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A MATTER OF SPEECH

by David Schulman    
Torah from Dixie Staff Writer    

On Tishah B'Av, we mournfully commemorate the greatest of tragedies that occurred to the Jewish people. One of the tragedies that we commemorate is the destruction of the second Beit HaMikdash (Temple), destroyed by the Romans in the year 70 CE.

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On Tishah B'Av, we mournfully commemorate the greatest of tragedies that occurred to the Jewish people. One of the tragedies that we commemorate is the destruction of the second Beit HaMikdash (Temple), destroyed by the Romans in the year 70 CE. The Talmud states that one of the reasons for the destruction of the second Beit HaMikdash was that the Jewish people expressed sinat chinam (baseless hatred) towards one another. One of the instigators of sinat chinam is the greatest violation of speech, lashon hara (slander and gossip).

Violation of speech is a huge sin. One reason is that it represents a waste of words. Hashem gave everyone a certain number of words that they may speak in their lifetime. Every word, whether spoken constructively or not, goes up to the Heavens. It would be such a shame to have to appear before the Heavens on the Day of Judgment, knowing full well that constructive speech could have been spoken instead of the garbage which often comes out of our mouths.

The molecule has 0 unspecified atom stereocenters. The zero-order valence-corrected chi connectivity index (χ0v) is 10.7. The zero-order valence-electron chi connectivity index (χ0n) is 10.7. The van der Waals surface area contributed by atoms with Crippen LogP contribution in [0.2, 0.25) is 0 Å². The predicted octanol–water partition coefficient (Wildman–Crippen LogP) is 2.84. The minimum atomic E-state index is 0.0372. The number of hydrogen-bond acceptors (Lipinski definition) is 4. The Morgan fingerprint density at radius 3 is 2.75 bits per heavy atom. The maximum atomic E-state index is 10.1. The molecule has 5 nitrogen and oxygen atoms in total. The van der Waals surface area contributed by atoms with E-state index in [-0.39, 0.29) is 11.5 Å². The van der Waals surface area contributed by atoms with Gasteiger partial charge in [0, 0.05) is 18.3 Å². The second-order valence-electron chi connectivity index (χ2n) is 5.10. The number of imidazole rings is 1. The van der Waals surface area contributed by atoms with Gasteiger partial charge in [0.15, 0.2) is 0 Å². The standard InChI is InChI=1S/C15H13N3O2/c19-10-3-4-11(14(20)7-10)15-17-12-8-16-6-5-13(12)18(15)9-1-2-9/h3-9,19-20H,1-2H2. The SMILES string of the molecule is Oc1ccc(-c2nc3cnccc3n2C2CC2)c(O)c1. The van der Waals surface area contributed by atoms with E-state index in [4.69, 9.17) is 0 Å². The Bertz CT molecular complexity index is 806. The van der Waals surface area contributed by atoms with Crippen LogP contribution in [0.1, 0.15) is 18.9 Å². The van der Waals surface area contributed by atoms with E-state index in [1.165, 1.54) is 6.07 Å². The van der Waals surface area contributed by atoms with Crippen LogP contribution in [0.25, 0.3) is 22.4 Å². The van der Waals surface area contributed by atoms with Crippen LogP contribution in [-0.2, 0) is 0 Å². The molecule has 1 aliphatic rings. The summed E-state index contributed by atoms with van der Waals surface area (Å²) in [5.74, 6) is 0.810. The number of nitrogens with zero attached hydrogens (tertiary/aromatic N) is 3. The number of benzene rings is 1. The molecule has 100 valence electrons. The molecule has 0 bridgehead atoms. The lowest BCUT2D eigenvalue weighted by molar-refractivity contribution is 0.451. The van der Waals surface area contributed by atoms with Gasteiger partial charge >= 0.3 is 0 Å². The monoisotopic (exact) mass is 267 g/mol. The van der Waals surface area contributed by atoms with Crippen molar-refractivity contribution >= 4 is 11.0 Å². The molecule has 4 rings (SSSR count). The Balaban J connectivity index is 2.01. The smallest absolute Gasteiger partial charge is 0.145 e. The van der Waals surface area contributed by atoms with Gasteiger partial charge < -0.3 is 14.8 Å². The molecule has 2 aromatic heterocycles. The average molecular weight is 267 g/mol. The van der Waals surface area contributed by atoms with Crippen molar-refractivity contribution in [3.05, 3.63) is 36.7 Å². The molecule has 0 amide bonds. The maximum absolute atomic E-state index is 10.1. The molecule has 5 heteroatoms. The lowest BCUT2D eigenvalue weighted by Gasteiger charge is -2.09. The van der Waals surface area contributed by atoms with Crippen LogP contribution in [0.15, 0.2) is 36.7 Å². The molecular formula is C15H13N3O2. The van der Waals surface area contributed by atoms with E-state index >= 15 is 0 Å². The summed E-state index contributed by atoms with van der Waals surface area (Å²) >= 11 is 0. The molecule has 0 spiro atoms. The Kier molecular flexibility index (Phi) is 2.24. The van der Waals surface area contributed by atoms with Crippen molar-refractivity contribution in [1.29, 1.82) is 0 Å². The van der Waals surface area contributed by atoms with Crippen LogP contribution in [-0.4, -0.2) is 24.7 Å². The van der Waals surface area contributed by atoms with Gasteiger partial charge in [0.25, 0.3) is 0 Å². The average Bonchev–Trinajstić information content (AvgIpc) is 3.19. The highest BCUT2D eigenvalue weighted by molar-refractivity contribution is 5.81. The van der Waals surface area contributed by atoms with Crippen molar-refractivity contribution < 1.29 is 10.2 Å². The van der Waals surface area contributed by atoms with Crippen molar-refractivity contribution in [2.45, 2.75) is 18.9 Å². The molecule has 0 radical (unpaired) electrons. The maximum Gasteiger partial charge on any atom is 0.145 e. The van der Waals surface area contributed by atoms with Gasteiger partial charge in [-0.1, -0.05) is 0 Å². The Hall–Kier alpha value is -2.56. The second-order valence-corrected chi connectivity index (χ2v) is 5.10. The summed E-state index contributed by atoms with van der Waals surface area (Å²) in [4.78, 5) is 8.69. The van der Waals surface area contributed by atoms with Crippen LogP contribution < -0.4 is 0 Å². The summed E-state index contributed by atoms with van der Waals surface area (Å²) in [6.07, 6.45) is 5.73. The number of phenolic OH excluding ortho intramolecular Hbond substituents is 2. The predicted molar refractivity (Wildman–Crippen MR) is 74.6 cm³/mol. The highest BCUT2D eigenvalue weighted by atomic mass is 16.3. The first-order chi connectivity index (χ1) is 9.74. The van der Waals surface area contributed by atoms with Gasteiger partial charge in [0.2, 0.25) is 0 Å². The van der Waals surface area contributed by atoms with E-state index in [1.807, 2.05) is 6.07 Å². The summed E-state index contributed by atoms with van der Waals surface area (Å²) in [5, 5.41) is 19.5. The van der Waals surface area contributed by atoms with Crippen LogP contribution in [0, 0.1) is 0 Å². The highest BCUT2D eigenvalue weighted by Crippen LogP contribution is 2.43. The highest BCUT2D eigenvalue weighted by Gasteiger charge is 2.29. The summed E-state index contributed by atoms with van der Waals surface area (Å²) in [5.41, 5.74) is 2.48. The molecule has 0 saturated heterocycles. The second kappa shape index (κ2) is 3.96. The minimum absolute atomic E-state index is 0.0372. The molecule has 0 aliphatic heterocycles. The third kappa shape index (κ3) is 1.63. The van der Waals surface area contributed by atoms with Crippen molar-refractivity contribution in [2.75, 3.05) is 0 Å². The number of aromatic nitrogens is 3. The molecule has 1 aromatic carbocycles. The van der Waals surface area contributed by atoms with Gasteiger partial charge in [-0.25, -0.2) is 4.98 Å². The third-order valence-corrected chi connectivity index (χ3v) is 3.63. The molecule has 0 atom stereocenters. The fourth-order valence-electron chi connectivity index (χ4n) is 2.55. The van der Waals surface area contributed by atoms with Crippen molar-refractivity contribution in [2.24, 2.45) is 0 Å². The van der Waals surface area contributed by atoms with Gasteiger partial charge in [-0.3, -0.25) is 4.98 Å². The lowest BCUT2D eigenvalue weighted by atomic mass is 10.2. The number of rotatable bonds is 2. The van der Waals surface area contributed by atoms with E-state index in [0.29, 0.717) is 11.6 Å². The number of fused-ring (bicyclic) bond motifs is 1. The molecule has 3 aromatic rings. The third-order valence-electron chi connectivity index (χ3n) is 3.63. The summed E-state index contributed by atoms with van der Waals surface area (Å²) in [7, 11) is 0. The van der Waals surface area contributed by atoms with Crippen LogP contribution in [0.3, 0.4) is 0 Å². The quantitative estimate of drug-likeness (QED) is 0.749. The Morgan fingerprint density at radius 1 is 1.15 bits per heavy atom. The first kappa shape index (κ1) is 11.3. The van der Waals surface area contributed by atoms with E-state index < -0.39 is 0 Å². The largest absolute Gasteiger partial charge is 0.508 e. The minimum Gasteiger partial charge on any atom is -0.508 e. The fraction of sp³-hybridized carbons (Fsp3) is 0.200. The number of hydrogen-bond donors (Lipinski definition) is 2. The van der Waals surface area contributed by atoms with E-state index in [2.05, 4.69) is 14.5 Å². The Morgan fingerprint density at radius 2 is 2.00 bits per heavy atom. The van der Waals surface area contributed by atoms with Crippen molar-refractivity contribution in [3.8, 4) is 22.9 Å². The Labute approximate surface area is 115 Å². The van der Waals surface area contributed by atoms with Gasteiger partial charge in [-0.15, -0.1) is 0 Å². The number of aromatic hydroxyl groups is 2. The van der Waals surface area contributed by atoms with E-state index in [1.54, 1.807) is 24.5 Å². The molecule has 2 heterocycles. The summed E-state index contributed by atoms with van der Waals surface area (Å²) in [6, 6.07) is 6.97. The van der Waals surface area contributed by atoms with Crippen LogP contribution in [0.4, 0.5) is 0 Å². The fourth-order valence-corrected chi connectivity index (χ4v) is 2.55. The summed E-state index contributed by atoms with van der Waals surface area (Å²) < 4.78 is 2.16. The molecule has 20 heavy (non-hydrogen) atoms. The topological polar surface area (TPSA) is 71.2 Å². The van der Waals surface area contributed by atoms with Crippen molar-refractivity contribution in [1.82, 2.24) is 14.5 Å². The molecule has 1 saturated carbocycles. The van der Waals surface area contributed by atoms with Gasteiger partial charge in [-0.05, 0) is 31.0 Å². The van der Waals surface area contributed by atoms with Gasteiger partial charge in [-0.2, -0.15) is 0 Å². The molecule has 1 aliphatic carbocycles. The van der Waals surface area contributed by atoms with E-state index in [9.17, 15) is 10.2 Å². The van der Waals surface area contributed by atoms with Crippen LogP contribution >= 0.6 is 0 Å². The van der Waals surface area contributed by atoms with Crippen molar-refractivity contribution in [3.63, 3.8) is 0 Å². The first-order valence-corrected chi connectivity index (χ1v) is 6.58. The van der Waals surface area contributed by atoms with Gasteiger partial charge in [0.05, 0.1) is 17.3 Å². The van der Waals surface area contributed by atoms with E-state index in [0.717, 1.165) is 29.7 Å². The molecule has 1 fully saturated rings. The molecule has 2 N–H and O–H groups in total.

Another reason why lashon hara is a huge sin is because it is bitul z'man, a waste of time. We are given so much time in the world. Why not use the time constructively? The only purpose that lashon hara can serve is to hurt someone else's feelings and causing baseless hatred amongst the Jewish people.

During the three weeks leading up to Tishah B'Av, we exert a little more energy in our Torah study so that Hashem will have mercy on us. By speaking lashon hara, this whole purpose can be destroyed. The Talmud states that lashon hara is equivalent to the three cardinal sins: sexual immorality, murder, and idolatry (Tractate Peah 1:1). How is this so? Lashon hara leads to immorality because it is a sin and sins lead to other sins. It is equal to murder because the speaker is killing the victim's reputation. It is equal to idol worship because when one speaks lashon hara, one does so because he feels that he is more important than the victim. No person is better than anyone else. Only Hashem stands out above us all.

Lashon hara is not something that Jews should refrain from speaking. We must refrain from speaking lashon hara. When all Jews start making steps to refrain from lashon hara, then perhaps Hashem will take bigger steps in the effort of rebuilding the Beit HaMikdash.

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David Schulman, a recent graduate of Yeshiva Atlanta, will be studying in Israel this fall.

You are invited to read more Parshat Devarim articles.

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